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3 senior Congress state leaders ‘offer to resign’ amid growing calls for heads to roll

The offers come a day before the Congress Working Committee (CWC) meeting Saturday, where the party will discuss its rout in the Lok Sabha elections.

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New Delhi: At least three senior Congress functionaries from different states have already quit or offered to resign, taking responsibility for the party’s second successive Lok Sabha poll debacle, ThePrint has learnt.

While Niranjan Patnaik, the state unit chief of Odisha, has offered to resign, Karnataka campaign committee chief H.K. Patil has already put in his papers.

Sources told ThePrint that Uttar Pradesh Congress Committee (UPCC) chief Raj Babbar has also offered to resign after the party won just one of the state’s 80 seats, but there was no confirmation from the former actor on this.

The offers of resignation come a day before the Congress Working Committee (CWC) meeting Saturday, where the party will discuss its rout in the Lok Sabha elections. The Congress secured only 52 seats in the 543-member Lok Sabha — eight more than its 2014 tally, but still not good enough to get it the post of the Leader of the Opposition.

Among the biggest shocks of the election saw Congress president Rahul Gandhi lose his family bastion Amethi to Smriti Irani of the Bharatiya Janata Party (BJP), even as he pulled off a runaway victory in Kerala’s Wayanad.

Since the defeat, knives have been out in the party against Rahul Gandhi’s advisers and close aides but nobody has openly questioned his leadership.

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‘Deep, sincere introspection needed’

Niranjan Patnaik offered to resign Friday, taking responsibility for the Congress’ loss in Odisha, where the party won only one of 21 Lok Sabha seats and nine of 146 assembly constituencies.

While the Biju Janata Dal (BJD) scored a record fifth term in the assembly polls, the parliamentary polls held simultaneously gave Naveen Patnaik‘s party 12 and the BJP eight seats. The Congress had won zero Lok Sabha seats and 16 assembly constituencies in 2014.

Niranjan Patnaik himself lost from both the assembly seats he contested.

“I have offered to resign from my post for my personal as well as the party’s overall defeat,” he told ThePrint.

Asked what had led to the Congress’ loss, he said people had opted for Narendra Modi and Naveen Patnaik.

The assembly election saw the BJP emerge as the second-biggest player in the state, unseating the Congress.

In Karnataka, Patil resigned as head of the campaign committee, taking responsibility for the party failing to win more than one seat among the 20 it contested. Karnataka has 28 Lok Sabha seats, and Congress ally Janata Dal (Secular) had contested from the remaining eight. But the parties won just one seat each, as the BJP swept the state. The Congress had won nine seats in 2014.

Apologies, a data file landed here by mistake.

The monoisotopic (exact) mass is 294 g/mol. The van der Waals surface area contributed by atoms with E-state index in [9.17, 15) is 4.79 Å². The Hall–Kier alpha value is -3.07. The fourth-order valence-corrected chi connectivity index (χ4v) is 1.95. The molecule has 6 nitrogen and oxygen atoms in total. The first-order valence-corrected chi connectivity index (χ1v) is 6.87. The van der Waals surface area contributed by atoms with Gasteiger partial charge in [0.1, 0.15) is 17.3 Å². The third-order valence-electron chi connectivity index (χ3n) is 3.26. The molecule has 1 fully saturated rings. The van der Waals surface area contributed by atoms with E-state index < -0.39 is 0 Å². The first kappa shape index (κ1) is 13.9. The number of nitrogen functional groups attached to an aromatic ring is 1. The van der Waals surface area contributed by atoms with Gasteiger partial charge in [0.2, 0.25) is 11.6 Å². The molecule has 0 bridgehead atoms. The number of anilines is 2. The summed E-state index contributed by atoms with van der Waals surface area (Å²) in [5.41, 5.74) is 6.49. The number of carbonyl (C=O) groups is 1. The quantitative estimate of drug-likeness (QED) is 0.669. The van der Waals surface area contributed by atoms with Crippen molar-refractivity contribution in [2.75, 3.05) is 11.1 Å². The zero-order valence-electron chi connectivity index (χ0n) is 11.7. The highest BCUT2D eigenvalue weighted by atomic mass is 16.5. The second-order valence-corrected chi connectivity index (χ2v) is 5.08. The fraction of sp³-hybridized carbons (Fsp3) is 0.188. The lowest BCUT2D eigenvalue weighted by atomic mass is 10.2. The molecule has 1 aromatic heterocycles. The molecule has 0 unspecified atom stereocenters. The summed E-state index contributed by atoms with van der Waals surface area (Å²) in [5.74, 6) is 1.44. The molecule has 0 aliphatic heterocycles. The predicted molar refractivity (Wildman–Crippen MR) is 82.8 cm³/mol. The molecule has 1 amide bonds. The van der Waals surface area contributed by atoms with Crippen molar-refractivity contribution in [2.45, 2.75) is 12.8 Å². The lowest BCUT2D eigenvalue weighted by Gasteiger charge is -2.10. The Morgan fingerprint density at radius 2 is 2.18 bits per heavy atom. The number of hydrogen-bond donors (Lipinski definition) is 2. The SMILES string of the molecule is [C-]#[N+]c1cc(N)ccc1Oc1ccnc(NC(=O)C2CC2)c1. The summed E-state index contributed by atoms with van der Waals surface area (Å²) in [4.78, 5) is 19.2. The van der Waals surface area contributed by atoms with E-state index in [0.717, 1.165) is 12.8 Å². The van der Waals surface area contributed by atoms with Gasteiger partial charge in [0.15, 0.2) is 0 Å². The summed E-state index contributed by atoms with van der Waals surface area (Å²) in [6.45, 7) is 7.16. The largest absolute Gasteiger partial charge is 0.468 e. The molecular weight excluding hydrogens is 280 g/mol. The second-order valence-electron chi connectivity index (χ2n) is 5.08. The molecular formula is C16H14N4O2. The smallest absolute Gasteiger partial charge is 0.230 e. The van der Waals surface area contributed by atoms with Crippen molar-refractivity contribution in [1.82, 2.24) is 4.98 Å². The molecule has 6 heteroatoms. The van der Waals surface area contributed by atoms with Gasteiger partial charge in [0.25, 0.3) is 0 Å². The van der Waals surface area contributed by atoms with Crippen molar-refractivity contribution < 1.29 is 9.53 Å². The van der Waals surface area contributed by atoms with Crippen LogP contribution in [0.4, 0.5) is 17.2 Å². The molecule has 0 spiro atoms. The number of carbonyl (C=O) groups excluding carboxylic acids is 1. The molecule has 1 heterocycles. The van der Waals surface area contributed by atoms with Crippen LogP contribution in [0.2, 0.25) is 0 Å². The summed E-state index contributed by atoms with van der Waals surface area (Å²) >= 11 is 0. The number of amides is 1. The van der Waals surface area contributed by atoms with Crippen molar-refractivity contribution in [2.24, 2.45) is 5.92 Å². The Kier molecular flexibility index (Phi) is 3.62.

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“As the president of the Karnataka Pradesh Congress campaign committee, I had the privilege to take the policy and message of my esteemed party to the people,” he told ThePrint. “In view of the debacle, I feel it is my moral responsibility. Hence, with all humility, I submit my resignation from the post of president of campaign committee.”

The party, Patil added, needed “real deep, sincere introspection and there are a number of issues to be deliberated”.

Meanwhile, sources said UP Congress chief Babbar had also offered to resign, after the party was reduced to one seat in the state, down from the two it won in 2014.

Babbar had taken responsibility for the debacle in a tweet: “Congratulations to all those who won. The results are depressing for the Uttar Pradesh Congress. I find myself guilty of not discharging my responsibility in a proper manner. I’ll meet the leadership and put across my views.”

Infighting in Bengal

Meanwhile, in West Bengal, infighting has already started within the Congress over the selection of candidates.

“There are two factions and already the blame-game has started as to who is responsible for the loss. Candidate selection is a major issue that has emerged,” said a senior office-bearer of the West Bengal Congress.

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  1. Congress spokespersons continue to take the same line as they had taken during the election campaign. The first thing Congress should do is o sack all spokespersons.

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